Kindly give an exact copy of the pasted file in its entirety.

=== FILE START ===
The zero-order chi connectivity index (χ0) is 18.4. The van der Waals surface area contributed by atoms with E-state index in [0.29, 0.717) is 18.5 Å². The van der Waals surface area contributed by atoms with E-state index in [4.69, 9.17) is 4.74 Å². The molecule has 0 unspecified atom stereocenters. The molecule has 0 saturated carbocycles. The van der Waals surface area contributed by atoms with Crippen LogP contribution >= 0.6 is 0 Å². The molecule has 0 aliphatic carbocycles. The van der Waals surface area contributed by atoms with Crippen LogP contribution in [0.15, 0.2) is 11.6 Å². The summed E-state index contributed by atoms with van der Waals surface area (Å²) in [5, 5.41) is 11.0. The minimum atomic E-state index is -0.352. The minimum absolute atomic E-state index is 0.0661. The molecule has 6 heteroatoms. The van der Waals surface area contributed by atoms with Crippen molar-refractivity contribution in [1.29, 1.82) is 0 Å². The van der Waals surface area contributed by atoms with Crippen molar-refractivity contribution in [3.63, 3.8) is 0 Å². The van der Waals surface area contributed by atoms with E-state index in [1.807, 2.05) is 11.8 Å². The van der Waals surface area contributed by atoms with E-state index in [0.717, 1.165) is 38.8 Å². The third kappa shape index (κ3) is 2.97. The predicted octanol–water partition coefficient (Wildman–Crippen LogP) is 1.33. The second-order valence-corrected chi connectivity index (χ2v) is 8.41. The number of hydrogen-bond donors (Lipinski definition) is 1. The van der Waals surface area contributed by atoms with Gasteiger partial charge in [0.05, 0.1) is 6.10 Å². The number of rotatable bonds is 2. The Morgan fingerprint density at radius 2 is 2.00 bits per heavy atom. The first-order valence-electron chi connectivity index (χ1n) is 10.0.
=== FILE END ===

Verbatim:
The zero-order chi connectivity index (χ0) is 18.4. The van der Waals surface area contributed by atoms with E-state index in [0.29, 0.717) is 18.5 Å². The van der Waals surface area contributed by atoms with E-state index in [4.69, 9.17) is 4.74 Å². The molecule has 0 unspecified atom stereocenters. The molecule has 0 saturated carbocycles. The van der Waals surface area contributed by atoms with Crippen LogP contribution >= 0.6 is 0 Å². The molecule has 0 aliphatic carbocycles. The van der Waals surface area contributed by atoms with Crippen LogP contribution in [0.15, 0.2) is 11.6 Å². The summed E-state index contributed by atoms with van der Waals surface area (Å²) in [5, 5.41) is 11.0. The minimum atomic E-state index is -0.352. The minimum absolute atomic E-state index is 0.0661. The molecule has 6 heteroatoms. The van der Waals surface area contributed by atoms with Crippen molar-refractivity contribution in [1.29, 1.82) is 0 Å². The van der Waals surface area contributed by atoms with Crippen molar-refractivity contribution in [3.63, 3.8) is 0 Å². The van der Waals surface area contributed by atoms with E-state index in [1.807, 2.05) is 11.8 Å². The van der Waals surface area contributed by atoms with E-state index in [0.717, 1.165) is 38.8 Å². The third kappa shape index (κ3) is 2.97. The predicted octanol–water partition coefficient (Wildman–Crippen LogP) is 1.33. The second-order valence-corrected chi connectivity index (χ2v) is 8.41. The number of hydrogen-bond donors (Lipinski definition) is 1. The van der Waals surface area contributed by atoms with Gasteiger partial charge in [0.05, 0.1) is 6.10 Å². The number of rotatable bonds is 2. The Morgan fingerprint density at radius 2 is 2.00 bits per heavy atom. The first-order valence-electron chi connectivity index (χ1n) is 10.0.